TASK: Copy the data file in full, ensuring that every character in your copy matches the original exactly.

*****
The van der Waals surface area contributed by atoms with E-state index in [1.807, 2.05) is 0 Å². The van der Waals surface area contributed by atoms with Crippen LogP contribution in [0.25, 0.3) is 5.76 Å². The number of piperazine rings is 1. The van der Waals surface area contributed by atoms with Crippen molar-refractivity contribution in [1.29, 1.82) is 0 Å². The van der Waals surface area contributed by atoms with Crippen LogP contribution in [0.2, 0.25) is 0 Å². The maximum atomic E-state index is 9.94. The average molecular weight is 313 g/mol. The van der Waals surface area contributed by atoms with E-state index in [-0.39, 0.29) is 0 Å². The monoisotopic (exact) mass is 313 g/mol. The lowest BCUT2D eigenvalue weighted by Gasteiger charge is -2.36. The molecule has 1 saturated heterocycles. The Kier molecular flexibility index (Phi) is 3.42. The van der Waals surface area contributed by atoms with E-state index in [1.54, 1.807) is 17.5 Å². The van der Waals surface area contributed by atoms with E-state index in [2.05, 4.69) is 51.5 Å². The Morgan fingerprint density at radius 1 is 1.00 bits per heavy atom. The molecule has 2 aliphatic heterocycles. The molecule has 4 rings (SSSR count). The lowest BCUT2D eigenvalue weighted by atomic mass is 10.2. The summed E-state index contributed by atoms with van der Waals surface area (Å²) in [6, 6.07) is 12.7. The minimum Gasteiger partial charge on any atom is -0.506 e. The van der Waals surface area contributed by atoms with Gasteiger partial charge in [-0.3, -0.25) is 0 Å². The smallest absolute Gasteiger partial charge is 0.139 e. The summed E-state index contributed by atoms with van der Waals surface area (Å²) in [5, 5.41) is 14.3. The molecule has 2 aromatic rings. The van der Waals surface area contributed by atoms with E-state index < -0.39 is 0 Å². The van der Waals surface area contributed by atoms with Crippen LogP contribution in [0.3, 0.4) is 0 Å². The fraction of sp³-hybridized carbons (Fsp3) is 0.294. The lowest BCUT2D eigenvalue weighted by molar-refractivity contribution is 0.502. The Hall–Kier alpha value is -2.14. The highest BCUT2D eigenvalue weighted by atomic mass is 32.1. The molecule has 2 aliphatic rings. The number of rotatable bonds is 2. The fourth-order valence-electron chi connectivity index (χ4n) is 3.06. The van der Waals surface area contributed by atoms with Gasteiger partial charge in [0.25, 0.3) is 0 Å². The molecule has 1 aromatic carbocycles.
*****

The van der Waals surface area contributed by atoms with E-state index in [1.807, 2.05) is 0 Å². The van der Waals surface area contributed by atoms with Crippen LogP contribution in [0.25, 0.3) is 5.76 Å². The number of piperazine rings is 1. The van der Waals surface area contributed by atoms with Crippen molar-refractivity contribution in [1.29, 1.82) is 0 Å². The van der Waals surface area contributed by atoms with Crippen LogP contribution in [0.2, 0.25) is 0 Å². The maximum atomic E-state index is 9.94. The average molecular weight is 313 g/mol. The van der Waals surface area contributed by atoms with E-state index in [-0.39, 0.29) is 0 Å². The monoisotopic (exact) mass is 313 g/mol. The lowest BCUT2D eigenvalue weighted by Gasteiger charge is -2.36. The molecule has 1 saturated heterocycles. The Kier molecular flexibility index (Phi) is 3.42. The van der Waals surface area contributed by atoms with E-state index in [1.54, 1.807) is 17.5 Å². The van der Waals surface area contributed by atoms with E-state index in [2.05, 4.69) is 51.5 Å². The Morgan fingerprint density at radius 1 is 1.00 bits per heavy atom. The molecule has 2 aliphatic heterocycles. The molecule has 4 rings (SSSR count). The lowest BCUT2D eigenvalue weighted by atomic mass is 10.2. The summed E-state index contributed by atoms with van der Waals surface area (Å²) in [6, 6.07) is 12.7. The minimum Gasteiger partial charge on any atom is -0.506 e. The van der Waals surface area contributed by atoms with Gasteiger partial charge in [-0.3, -0.25) is 0 Å². The smallest absolute Gasteiger partial charge is 0.139 e. The summed E-state index contributed by atoms with van der Waals surface area (Å²) in [5, 5.41) is 14.3. The molecule has 2 aromatic rings. The van der Waals surface area contributed by atoms with E-state index < -0.39 is 0 Å². The van der Waals surface area contributed by atoms with Crippen LogP contribution in [0.3, 0.4) is 0 Å². The fraction of sp³-hybridized carbons (Fsp3) is 0.294. The lowest BCUT2D eigenvalue weighted by molar-refractivity contribution is 0.502. The Hall–Kier alpha value is -2.14. The highest BCUT2D eigenvalue weighted by atomic mass is 32.1. The molecule has 2 aliphatic rings. The number of rotatable bonds is 2. The fourth-order valence-electron chi connectivity index (χ4n) is 3.06. The van der Waals surface area contributed by atoms with Gasteiger partial charge in [0.25, 0.3) is 0 Å². The molecule has 1 aromatic carbocycles.